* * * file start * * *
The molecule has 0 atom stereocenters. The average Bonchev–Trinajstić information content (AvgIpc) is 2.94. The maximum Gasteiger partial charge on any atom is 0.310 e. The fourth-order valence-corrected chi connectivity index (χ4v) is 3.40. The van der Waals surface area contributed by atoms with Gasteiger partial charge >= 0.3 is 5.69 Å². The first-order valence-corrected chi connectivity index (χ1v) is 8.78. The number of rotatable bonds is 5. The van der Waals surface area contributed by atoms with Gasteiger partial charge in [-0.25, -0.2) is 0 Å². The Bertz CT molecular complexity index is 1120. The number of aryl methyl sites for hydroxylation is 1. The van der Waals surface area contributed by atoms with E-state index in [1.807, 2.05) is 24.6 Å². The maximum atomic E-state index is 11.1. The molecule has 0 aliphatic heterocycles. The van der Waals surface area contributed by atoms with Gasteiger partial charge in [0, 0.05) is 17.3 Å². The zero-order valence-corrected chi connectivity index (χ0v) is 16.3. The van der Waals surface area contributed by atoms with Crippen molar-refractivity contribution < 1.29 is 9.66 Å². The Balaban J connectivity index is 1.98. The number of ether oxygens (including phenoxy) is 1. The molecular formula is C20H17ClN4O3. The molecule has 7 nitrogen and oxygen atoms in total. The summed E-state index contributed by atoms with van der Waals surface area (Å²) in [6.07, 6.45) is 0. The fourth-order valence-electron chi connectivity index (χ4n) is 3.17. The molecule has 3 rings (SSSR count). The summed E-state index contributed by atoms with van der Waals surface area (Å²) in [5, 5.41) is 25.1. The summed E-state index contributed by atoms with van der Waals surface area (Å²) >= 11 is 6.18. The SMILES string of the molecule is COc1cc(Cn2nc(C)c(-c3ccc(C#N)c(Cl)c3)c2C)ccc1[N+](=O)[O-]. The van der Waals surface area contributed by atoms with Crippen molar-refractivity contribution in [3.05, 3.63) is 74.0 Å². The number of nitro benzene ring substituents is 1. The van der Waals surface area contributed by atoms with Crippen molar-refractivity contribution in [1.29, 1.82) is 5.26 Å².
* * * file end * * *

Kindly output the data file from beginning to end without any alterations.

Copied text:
The molecule has 0 atom stereocenters. The average Bonchev–Trinajstić information content (AvgIpc) is 2.94. The maximum Gasteiger partial charge on any atom is 0.310 e. The fourth-order valence-corrected chi connectivity index (χ4v) is 3.40. The van der Waals surface area contributed by atoms with Gasteiger partial charge >= 0.3 is 5.69 Å². The first-order valence-corrected chi connectivity index (χ1v) is 8.78. The number of rotatable bonds is 5. The van der Waals surface area contributed by atoms with Gasteiger partial charge in [-0.25, -0.2) is 0 Å². The Bertz CT molecular complexity index is 1120. The number of aryl methyl sites for hydroxylation is 1. The van der Waals surface area contributed by atoms with E-state index in [1.807, 2.05) is 24.6 Å². The maximum atomic E-state index is 11.1. The molecule has 0 aliphatic heterocycles. The van der Waals surface area contributed by atoms with Gasteiger partial charge in [0, 0.05) is 17.3 Å². The zero-order valence-corrected chi connectivity index (χ0v) is 16.3. The van der Waals surface area contributed by atoms with Crippen molar-refractivity contribution < 1.29 is 9.66 Å². The Balaban J connectivity index is 1.98. The number of ether oxygens (including phenoxy) is 1. The molecular formula is C20H17ClN4O3. The molecule has 7 nitrogen and oxygen atoms in total. The summed E-state index contributed by atoms with van der Waals surface area (Å²) in [6.07, 6.45) is 0. The fourth-order valence-electron chi connectivity index (χ4n) is 3.17. The molecule has 3 rings (SSSR count). The summed E-state index contributed by atoms with van der Waals surface area (Å²) in [5, 5.41) is 25.1. The summed E-state index contributed by atoms with van der Waals surface area (Å²) >= 11 is 6.18. The SMILES string of the molecule is COc1cc(Cn2nc(C)c(-c3ccc(C#N)c(Cl)c3)c2C)ccc1[N+](=O)[O-]. The van der Waals surface area contributed by atoms with Crippen molar-refractivity contribution in [3.05, 3.63) is 74.0 Å². The number of nitro benzene ring substituents is 1. The van der Waals surface area contributed by atoms with Crippen molar-refractivity contribution in [1.29, 1.82) is 5.26 Å².